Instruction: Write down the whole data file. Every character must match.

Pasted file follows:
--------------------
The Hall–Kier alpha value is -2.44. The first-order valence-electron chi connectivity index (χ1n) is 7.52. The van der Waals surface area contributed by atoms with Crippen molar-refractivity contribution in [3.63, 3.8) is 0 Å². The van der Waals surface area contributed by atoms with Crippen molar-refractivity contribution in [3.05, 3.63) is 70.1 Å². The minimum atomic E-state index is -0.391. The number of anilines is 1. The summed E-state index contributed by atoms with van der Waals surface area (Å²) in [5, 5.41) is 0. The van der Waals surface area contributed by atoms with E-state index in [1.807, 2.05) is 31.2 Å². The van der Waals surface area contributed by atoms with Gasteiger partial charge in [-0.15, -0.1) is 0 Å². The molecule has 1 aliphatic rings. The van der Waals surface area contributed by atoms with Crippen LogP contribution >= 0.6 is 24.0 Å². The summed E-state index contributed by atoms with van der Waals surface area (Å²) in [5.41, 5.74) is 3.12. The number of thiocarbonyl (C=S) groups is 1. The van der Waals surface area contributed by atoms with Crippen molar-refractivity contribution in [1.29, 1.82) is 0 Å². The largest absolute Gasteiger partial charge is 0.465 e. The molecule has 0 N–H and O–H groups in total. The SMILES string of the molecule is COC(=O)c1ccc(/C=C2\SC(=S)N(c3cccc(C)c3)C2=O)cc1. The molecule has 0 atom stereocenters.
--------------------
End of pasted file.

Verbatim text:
The Hall–Kier alpha value is -2.44. The first-order valence-electron chi connectivity index (χ1n) is 7.52. The van der Waals surface area contributed by atoms with Crippen molar-refractivity contribution in [3.63, 3.8) is 0 Å². The van der Waals surface area contributed by atoms with Crippen molar-refractivity contribution in [3.05, 3.63) is 70.1 Å². The minimum atomic E-state index is -0.391. The number of anilines is 1. The summed E-state index contributed by atoms with van der Waals surface area (Å²) in [5, 5.41) is 0. The van der Waals surface area contributed by atoms with E-state index in [1.807, 2.05) is 31.2 Å². The van der Waals surface area contributed by atoms with Gasteiger partial charge in [-0.15, -0.1) is 0 Å². The molecule has 1 aliphatic rings. The van der Waals surface area contributed by atoms with Crippen LogP contribution >= 0.6 is 24.0 Å². The summed E-state index contributed by atoms with van der Waals surface area (Å²) in [5.41, 5.74) is 3.12. The number of thiocarbonyl (C=S) groups is 1. The van der Waals surface area contributed by atoms with Crippen molar-refractivity contribution in [1.29, 1.82) is 0 Å². The largest absolute Gasteiger partial charge is 0.465 e. The molecule has 0 N–H and O–H groups in total. The SMILES string of the molecule is COC(=O)c1ccc(/C=C2\SC(=S)N(c3cccc(C)c3)C2=O)cc1. The molecule has 0 atom stereocenters.